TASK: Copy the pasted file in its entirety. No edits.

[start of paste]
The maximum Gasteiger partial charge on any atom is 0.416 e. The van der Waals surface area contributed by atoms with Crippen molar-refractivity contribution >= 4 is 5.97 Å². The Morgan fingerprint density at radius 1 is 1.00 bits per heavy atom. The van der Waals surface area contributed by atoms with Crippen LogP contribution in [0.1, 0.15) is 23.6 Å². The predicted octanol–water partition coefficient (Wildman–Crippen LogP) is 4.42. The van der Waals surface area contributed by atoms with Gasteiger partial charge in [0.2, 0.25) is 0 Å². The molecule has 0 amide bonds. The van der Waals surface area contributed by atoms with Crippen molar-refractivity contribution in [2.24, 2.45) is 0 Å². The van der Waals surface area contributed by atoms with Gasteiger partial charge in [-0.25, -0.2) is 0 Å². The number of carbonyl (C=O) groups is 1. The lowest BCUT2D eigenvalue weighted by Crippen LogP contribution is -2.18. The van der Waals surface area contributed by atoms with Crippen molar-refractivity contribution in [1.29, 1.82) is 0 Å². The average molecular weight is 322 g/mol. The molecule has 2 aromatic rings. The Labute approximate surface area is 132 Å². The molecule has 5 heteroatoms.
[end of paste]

The maximum Gasteiger partial charge on any atom is 0.416 e. The van der Waals surface area contributed by atoms with Crippen molar-refractivity contribution >= 4 is 5.97 Å². The Morgan fingerprint density at radius 1 is 1.00 bits per heavy atom. The van der Waals surface area contributed by atoms with Crippen LogP contribution in [0.1, 0.15) is 23.6 Å². The predicted octanol–water partition coefficient (Wildman–Crippen LogP) is 4.42. The van der Waals surface area contributed by atoms with Gasteiger partial charge in [0.2, 0.25) is 0 Å². The molecule has 0 amide bonds. The van der Waals surface area contributed by atoms with Crippen molar-refractivity contribution in [2.24, 2.45) is 0 Å². The van der Waals surface area contributed by atoms with Gasteiger partial charge in [-0.25, -0.2) is 0 Å². The number of carbonyl (C=O) groups is 1. The lowest BCUT2D eigenvalue weighted by Crippen LogP contribution is -2.18. The van der Waals surface area contributed by atoms with Crippen molar-refractivity contribution in [1.29, 1.82) is 0 Å². The average molecular weight is 322 g/mol. The molecule has 2 aromatic rings. The Labute approximate surface area is 132 Å². The molecule has 5 heteroatoms.